To find out more information about the action heroes and their resources including decks of cards please visit: actionheroes.com.au
Looking for a child psychologist? You can visit our website guhealth.com.au and use the ‘Find a provider’ search tool. Image credit: Gabe Rose. guhealth.com.au
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The ageless art of yoga Yoga is defined as an age-old practice but its benefits are still relevant today and when it comes to who can enjoy them, it's ageless. Do you want to find a practice that improves your strength, flexibility and fitness and allows you to feel energised as well as calm? Then consider giving yoga a try. It means 'to yoke' – union with your higher self. If you’ve wanted to try yoga but found the thought of being surrounded by people tying themselves in knots, when you’re flexibly challenged, don’t be put off. The health and wellness benefits are so great, ranging from minimising memory loss to improved sleep and reduced stress. Yoga teacher, freelance dancer and choreographer, Jane Dickey started her yoga journey 20 years ago in the Iyengar method. She was encouraged to teach after extending a 30-day Bikram Yoga challenge to 100 days of yoga practice. She completed Bikram and Ashtanga Foundation teacher training and represented New Zealand, in the 24
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International Yoga Championship: the Bishnu Charan Ghosh Cup in Los Angeles. Jane's advice for those new to yoga is to: 'find a teacher that you connect with'.
Yoga should feel like when something 'uncomfortable becomes comfortable'. "A qualified yoga instructor will make sure you're practicing safely and taking the correct steps to improve. You can also compliment regular yoga classes with your own practice at home," Jane says. "You should commit to practicing three times a week."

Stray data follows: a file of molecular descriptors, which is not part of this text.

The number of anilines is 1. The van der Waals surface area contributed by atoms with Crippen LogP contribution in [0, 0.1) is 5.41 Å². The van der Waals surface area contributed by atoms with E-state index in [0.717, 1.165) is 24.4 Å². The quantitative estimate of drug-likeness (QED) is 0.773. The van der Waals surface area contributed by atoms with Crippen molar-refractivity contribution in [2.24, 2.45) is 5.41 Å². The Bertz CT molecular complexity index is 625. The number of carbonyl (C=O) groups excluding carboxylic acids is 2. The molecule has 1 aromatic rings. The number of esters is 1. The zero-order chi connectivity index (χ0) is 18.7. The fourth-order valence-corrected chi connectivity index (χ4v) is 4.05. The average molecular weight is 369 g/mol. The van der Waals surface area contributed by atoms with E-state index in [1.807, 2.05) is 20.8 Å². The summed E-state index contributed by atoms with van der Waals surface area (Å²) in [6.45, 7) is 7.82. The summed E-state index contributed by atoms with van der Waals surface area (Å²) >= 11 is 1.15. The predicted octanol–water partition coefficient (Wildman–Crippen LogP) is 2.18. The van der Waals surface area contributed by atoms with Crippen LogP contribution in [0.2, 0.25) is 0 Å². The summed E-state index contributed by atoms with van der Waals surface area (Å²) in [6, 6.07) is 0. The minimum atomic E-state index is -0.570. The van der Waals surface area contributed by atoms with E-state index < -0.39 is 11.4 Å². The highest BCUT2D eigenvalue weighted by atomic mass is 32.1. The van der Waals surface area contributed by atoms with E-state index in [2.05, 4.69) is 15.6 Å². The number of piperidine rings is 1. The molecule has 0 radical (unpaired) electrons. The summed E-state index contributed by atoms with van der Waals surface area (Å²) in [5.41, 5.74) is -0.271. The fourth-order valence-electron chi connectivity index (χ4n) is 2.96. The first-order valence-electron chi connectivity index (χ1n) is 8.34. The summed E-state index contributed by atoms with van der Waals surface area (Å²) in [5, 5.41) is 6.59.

"Yoga should feel like when something 'uncomfortable becomes comfortable'." "Breathe into stretches so you feel something shift or soften to make changes in your body." She also advises to practice poses you’re not good at to improve your
The aim is not to be the best and not about the destination but enjoying the process of getting there.
weaker areas and to become balanced both physically and psychologically. "It's the poses that you're good at that brings you back to yoga and keep you inspired."
You can start at any age You don’t need to be a lycra-loving 20-something to reap the benefits of yoga. The practice can help alleviate and prevent every aspect of ageing.
The breath is a bridge between your body and mind.
Tranquability Yoga teacher Mary Abraham shares how to embrace yoga in your twilight years. She teaches over 50s, with her most flexible student being 81 years-old.
Focus on the breath Jane says the breath is a bridge between your body and mind. The focus creates a union, a meditative centeredness which develops more awareness in your body. For example to release tension in your shoulder focus on exhaling to soften that area. ‘Savasana’, the pose where students lie down and relax at the end of yoga classes is important, as is having a day off a week, this allows your body to repair.
Tips for beginners to yoga: • Start with a private lesson. • Inform the teacher that you’re new to yoga, if you have injuries or if pregnant. • Start with gentler styles Hatha or Iyengar. • Try different yoga styles and teachers to find which suits you • Remember don't try to compete with anyone else. • Listen to your breath – back off and take a break if you feel you're breathing too hard. • Avoid eating within two hours before a class. • Be consistent, find a time of day such as a morning practice that works and stick with it. Kids yoga turns traditional sport on its head Amanda Fuzes teaches AcroYoga to children and families she says that the ancient discipline that originated in India over 5000 years ago, is ideal for those newest to the planet. "As children generally have greater flexibility than adults it’s not uncommon for youngsters to perform more advanced poses than experienced yogis," says Amanda.